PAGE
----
It is with great sadness that the Intergovernmental Oceanographic Commission of UNESCO acknowledges the passing away of Professor Doctor Biliana Cicin-Sain on 1 September 2020.
Professor Cicin-Sain was a close collaborator and friend of IOC. Starting with her and her husband Professor Robert Knecht's sabbatical at the headquarters of IOC in 1995-96, Professor Cicin-Sain's work was instrumental in the design and testing of the Commission's programme in Integrated Coastal Management. It is in the very premises of IOC that the book Integrated Coastal and Ocean Management: Concepts and Practices by her and her husband was written - a seminal book that formalized what went to become the most adopted framework to apply the ecosystem approach in the coastal areas of the world.
This approach was enlarged eventually to ocean areas, including in areas beyond national jurisdiction. In this regard, the scholarly work of Professor Cicin-Sain and the network of scholars that she assembled through the global conferences on ocean and coastal areas that she convened since 2001 played a central role in supporting with evidence the need for articulating the UN Convention on the Law of the Sea further and to operationalize relevant provisions of it to protect the biodiversity of ocean areas beyond national jurisdiction for the sake of current and future generations.
The passion and unlimited energy and power of listening and of persuasion of Professor Cicin-Sain brought her to be acknowledged as an honest broker by a multitude of non-governmental stakeholders as well as governments in support of formal negotiations on the ocean policy agenda, starting with the Earth Summit in Rio de Janeiro in 1992 and continuing relentlessly through the World Summit on Sustainable Development in Johannesburg in 2002 and the Rio+20 Summit in 2012. During the past few years, the work of Professor Cicin-Sain focused on the need to recognize fully the unique role of the world ocean and coastal areas in climate regulation and the mitigation of, and adaptation to, climate change, particularly, in the context of the UN Framework Convention on Climate Change. She was able to rely on the profound sense of mutual respect and trust built over the years to help bring together communities as diverse as knowledge holders and representatives of local and traditional communities, the private sector, non-governmental organizations in charge of ocean advocacy and ocean education in support of the global intergovernmental agenda, thus increasing significantly timeliness, relevance and legitimacy in decision-making. In all of this, she was always and solely motivated by her love for the ocean and profound understanding that only through a collective vision will we be able to ensure ocean sustainability. In all of her work, she always recognized and nourished the contribution of ocean science - from research to observations and also scientific assessments - to the political dialogue on our common ocean, for the benefit of humankind as a whole, also advocating for the work of science organizations such as IOC and FAO.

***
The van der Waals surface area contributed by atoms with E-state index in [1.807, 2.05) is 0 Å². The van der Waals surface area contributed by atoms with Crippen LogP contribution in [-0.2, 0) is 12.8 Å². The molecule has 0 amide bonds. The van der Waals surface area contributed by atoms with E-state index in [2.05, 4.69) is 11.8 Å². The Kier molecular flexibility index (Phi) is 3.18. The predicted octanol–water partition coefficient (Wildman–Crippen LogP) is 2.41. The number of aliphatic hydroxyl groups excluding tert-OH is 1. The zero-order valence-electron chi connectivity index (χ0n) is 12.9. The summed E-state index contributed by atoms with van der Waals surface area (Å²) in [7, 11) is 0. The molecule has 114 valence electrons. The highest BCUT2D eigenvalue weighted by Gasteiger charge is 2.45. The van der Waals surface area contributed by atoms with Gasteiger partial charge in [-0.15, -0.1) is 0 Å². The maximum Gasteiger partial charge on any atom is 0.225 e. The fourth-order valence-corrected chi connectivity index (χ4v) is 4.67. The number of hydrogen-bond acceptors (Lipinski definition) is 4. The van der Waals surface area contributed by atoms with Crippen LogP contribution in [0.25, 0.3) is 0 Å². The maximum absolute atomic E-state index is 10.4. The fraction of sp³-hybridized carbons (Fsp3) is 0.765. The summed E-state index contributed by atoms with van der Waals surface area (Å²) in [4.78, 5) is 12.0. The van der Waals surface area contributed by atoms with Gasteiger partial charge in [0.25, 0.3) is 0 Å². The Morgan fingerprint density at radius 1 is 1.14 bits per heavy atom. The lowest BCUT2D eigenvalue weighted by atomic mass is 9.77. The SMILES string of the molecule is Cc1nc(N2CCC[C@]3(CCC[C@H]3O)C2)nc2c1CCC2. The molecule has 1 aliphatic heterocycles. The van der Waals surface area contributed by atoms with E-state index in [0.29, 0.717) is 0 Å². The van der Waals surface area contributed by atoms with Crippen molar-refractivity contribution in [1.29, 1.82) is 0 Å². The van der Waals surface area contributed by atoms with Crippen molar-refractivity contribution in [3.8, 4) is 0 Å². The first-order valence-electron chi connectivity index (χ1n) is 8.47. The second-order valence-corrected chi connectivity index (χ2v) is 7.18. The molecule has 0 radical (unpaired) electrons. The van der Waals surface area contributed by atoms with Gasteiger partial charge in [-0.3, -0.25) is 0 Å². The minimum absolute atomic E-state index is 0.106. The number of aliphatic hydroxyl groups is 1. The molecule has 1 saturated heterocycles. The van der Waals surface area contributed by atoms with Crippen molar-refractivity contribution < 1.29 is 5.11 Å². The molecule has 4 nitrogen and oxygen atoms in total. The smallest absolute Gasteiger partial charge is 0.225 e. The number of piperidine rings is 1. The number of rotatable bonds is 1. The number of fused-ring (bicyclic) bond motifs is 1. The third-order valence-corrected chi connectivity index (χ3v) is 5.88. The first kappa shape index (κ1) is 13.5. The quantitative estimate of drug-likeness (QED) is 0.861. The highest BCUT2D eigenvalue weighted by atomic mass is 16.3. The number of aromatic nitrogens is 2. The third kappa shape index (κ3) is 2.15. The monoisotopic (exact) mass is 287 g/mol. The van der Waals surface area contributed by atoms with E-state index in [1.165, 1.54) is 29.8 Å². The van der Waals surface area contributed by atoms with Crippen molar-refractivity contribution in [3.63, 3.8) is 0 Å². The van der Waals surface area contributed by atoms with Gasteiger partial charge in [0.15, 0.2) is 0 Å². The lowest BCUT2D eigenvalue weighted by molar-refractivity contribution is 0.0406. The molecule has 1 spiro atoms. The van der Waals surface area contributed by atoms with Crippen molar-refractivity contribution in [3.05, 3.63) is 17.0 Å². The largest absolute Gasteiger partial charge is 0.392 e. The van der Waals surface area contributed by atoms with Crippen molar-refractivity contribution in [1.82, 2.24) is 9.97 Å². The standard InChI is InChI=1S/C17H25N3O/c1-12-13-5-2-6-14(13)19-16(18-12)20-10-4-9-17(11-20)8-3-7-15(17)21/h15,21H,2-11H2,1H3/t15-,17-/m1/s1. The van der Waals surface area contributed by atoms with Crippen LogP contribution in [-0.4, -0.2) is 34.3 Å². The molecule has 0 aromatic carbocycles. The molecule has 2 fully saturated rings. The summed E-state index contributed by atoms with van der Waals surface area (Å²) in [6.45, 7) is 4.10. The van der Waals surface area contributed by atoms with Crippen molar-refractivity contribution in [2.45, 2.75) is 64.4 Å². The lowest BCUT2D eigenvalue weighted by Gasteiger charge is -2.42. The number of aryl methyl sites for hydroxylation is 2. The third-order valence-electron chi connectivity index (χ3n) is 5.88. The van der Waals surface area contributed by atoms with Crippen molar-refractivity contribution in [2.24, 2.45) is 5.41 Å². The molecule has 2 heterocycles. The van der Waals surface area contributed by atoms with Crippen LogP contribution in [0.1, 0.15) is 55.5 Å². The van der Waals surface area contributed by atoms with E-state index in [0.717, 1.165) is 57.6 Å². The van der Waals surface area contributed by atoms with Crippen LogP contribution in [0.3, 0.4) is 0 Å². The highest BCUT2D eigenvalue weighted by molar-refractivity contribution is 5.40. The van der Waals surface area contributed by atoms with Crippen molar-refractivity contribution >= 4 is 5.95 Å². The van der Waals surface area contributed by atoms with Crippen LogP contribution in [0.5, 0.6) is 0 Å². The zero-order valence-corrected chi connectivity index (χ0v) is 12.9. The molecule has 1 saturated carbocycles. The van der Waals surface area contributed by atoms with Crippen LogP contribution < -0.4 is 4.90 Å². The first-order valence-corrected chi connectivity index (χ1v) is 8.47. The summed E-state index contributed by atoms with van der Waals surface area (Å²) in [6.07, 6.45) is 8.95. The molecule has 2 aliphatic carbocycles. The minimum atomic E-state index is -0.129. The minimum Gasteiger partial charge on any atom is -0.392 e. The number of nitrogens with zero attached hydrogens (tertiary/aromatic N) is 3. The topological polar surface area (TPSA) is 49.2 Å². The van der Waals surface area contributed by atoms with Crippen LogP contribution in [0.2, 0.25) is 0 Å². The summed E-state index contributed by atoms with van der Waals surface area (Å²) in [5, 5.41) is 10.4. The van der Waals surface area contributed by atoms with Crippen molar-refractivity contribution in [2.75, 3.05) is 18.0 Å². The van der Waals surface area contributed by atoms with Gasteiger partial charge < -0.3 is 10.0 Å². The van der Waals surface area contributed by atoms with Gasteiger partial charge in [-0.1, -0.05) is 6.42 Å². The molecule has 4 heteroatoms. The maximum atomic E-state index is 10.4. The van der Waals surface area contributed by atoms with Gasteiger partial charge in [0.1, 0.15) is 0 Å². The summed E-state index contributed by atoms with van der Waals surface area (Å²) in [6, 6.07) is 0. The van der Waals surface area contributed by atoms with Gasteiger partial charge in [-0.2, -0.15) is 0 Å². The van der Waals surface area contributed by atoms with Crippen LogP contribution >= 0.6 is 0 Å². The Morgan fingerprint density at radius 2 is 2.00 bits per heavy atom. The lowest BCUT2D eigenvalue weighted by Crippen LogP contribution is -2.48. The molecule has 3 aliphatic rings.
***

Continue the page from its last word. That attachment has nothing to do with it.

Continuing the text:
Particular recognition deserve the efforts of Professor Cicin-Sain in building capacities of those who were lagging behind in order to ensure that countries and their peoples could benefit from the highest possible level of knowledge and technology in preserving and sustainably using their ocean and coastal areas and resources therein, through the multiple capacity development projects led by her and the Global Ocean Forum, which she founded.
As a teacher, Professor Cicin-Sain leaves a legacy of hundreds of young and less so, considering the 50-year time span of her academic career, ocean professionals that will continue carrying her vision and enseignements, for a better ocean and a better world. Thank you, Professor Cicin-Sain and friend of the world ocean Biliana.
The IOC Community at Large